Organic Control Method
If you are concerned about the health of your lawn and prefer using natural weed control methods, then you should try using sugar which proves to be one of the most effective organic nutsedge killers. If you like the idea of using sugar, make sure you apply it during the spring season when the nutsedge plant has not grown significantly. Apart from being really good at eliminating nutsedge, sugar also contributes towards offering nourishment to your lawn.
Use your garden hose spray setting to make the lawn wet. Avoid soaking it with water completely but ensure that it is sufficiently moist. After this step, spread the sugar evenly across the lawn. To do this effectively, using a garden spreader would be advisable. If you have a very large yard, using a sifter would be a good idea. Once you are done with this process, spray a bit of water on the lawn again. After a month or so, repeat this process again.
When natural methods don’t work, you have no option but to invest in strong chemical substances that would help you get rid of nutsedge from your yard for good. Most of these chemical products can be bought from a store closer to your residence. A large number of companies produce chemical products that prove to be effective in eliminating nutsedge.
When you pick a particular product from a store, you must go through the contents of the label properly and find out whether it is made for eliminating nutsedges or not. If a product consists of chemical compounds like bentazon and halosulfuron, you can be sure of it doing a good job of driving away nutsedge from your lawn.
Use a sprayer to apply a chemical weed killer to your yard. It is recommended to carry out this process when the sun is shining brightly and the weather is warm or dry. This will help in drying out the weed faster. To get the best results, follow the instructions on the product carefully.
People Also Ask
What kills nutsedge not grass?
Roundup is effective against a wide range of nutsedges. The roots of Roundup-treated sedge plants will be damaged, causing the sedge to die completely. However, Roundup is a non-selective herbicide. It kills any growing plant that comes into contact with it, including your lawn grass.
How do you get rid of yellow nutsedge?
The most effective way to get rid of yellow nutsedge is by applying a post-emergent herbicide, such as glyphosate, to the affected area.
When should I spray for nutsedge?
For optimal results, you should spray for nutsedge when the plant is actively growing, which is typically in the spring or summer.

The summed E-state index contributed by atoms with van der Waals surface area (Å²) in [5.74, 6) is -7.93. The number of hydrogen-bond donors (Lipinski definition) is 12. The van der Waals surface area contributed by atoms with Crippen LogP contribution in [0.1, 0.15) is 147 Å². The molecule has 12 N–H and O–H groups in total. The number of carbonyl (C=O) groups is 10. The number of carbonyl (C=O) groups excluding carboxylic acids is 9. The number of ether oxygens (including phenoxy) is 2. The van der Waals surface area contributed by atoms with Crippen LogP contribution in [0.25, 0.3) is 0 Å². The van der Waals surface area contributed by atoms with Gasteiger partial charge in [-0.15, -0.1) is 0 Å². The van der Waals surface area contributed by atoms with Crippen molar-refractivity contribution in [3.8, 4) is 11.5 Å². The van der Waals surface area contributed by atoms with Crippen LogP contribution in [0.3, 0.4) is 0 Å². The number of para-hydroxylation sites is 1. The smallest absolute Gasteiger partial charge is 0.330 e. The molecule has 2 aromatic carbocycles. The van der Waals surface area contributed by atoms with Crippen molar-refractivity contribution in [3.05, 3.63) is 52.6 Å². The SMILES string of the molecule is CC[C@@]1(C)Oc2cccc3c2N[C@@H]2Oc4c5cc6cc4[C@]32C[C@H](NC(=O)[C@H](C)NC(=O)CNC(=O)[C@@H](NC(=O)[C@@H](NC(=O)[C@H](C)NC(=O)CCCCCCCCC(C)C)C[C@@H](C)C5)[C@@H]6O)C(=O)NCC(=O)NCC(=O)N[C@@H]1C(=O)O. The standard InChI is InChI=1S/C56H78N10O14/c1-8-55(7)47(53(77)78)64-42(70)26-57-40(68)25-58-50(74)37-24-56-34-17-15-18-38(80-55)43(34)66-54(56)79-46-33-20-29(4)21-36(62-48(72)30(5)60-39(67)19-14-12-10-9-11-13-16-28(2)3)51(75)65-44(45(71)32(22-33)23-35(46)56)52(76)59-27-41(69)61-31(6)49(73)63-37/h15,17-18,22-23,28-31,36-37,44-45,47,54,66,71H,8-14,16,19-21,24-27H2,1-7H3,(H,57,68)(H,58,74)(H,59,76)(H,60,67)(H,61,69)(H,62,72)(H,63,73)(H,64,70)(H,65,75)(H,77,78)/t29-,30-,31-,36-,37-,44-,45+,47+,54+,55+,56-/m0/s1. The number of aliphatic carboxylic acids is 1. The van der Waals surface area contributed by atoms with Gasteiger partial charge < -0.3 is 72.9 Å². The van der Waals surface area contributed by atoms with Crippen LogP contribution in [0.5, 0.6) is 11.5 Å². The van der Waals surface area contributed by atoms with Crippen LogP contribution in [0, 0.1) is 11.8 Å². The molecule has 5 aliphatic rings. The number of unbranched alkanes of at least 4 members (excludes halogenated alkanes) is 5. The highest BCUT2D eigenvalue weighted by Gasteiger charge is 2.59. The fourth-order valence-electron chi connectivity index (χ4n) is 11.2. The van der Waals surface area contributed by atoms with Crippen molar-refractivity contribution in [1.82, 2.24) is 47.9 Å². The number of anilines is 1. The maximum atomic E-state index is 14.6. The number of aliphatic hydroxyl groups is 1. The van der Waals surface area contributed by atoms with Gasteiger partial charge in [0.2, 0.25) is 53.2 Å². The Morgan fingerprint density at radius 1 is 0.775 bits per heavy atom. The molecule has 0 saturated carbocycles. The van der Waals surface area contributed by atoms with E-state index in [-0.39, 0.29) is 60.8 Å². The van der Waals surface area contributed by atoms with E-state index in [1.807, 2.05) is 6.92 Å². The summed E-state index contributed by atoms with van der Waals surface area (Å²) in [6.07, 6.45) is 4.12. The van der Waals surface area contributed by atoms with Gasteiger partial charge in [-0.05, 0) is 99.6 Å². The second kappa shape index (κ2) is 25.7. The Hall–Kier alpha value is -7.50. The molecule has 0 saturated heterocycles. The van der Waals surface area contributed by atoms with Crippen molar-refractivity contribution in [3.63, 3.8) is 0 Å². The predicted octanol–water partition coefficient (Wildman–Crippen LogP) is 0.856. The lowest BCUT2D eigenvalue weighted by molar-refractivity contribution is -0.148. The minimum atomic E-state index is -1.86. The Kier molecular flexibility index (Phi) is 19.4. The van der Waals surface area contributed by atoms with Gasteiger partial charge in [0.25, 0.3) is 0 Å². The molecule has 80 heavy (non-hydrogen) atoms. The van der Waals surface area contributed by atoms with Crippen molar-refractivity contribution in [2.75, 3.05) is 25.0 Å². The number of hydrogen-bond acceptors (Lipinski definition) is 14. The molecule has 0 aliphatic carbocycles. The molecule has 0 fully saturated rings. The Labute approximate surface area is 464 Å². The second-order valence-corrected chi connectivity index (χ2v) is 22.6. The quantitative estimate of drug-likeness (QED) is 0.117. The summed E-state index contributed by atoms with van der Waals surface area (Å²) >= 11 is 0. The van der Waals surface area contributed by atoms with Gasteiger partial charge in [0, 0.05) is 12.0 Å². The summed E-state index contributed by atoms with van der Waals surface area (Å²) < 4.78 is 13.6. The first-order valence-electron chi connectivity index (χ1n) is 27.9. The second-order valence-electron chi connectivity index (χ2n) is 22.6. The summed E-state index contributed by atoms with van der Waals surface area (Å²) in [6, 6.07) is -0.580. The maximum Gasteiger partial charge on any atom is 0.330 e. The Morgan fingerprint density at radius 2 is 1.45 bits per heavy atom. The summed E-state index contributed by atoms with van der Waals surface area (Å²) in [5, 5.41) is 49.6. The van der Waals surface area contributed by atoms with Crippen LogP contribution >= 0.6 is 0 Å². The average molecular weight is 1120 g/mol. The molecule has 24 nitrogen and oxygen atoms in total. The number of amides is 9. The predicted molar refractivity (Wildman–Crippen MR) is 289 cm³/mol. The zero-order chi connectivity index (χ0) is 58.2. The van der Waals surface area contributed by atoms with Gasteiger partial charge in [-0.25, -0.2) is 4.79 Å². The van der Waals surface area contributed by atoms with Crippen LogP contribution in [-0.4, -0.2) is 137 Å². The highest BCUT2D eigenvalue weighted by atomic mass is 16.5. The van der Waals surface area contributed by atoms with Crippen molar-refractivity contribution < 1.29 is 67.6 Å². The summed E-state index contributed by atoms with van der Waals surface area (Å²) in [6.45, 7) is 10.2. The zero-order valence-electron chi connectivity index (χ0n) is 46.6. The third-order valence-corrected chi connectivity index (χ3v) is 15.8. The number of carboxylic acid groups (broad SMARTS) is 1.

Does vinegar kill nutsedge?
Vinegar is a popular substance for eradicating poison ivy. It’s also an excellent medium for naturally destroying nutsedge in the lawn and garden, and it’s a wonderful dandelion spray. Its use to get rid of numerous other pesky weeds is unequalled, and it’s also great as a natural dandelion spray.
How did I get nutsedge in my lawn?
Nutsedge thrives in areas with abundant moisture and high humidity, but it may also be induced by overwatering with a sprinkler system, a lot of rain, or both. To outcompete nutsedge for space, food, and moisture, cultivate and maintain dense and vigorous grass. Low spots in the lawn that retain water also aid its spread.
How long does it take vinegar to kill nutsedge?
Vinegar should be used as a weed killer on freshly planted bedding plants since it destroys both. It harms beneficial vegetation as quickly as weeds, so keep an eye out for it when spraying. Allow one or two days to pass before repeating the process. The nutsedge should die in a week or two.
Is nutsedge the same as nut grass?
Purple and yellow nutsedge, also known as nutgrass, is a perennial sedge weed that is divided into two varieties: purple and yellow.
Does nutsedge come back every year?
Nutsedges can become a recurring problem if they are not properly treated. If your efforts to get rid of the weed are not effective, you may need to reapply the herbicide every two weeks or so until the nutsedge stops returning. You also need to keep in mind that nutsedges grow extremely quickly, so it is best to spot them as early as possible and eliminate them before they have time to spread across your lawn.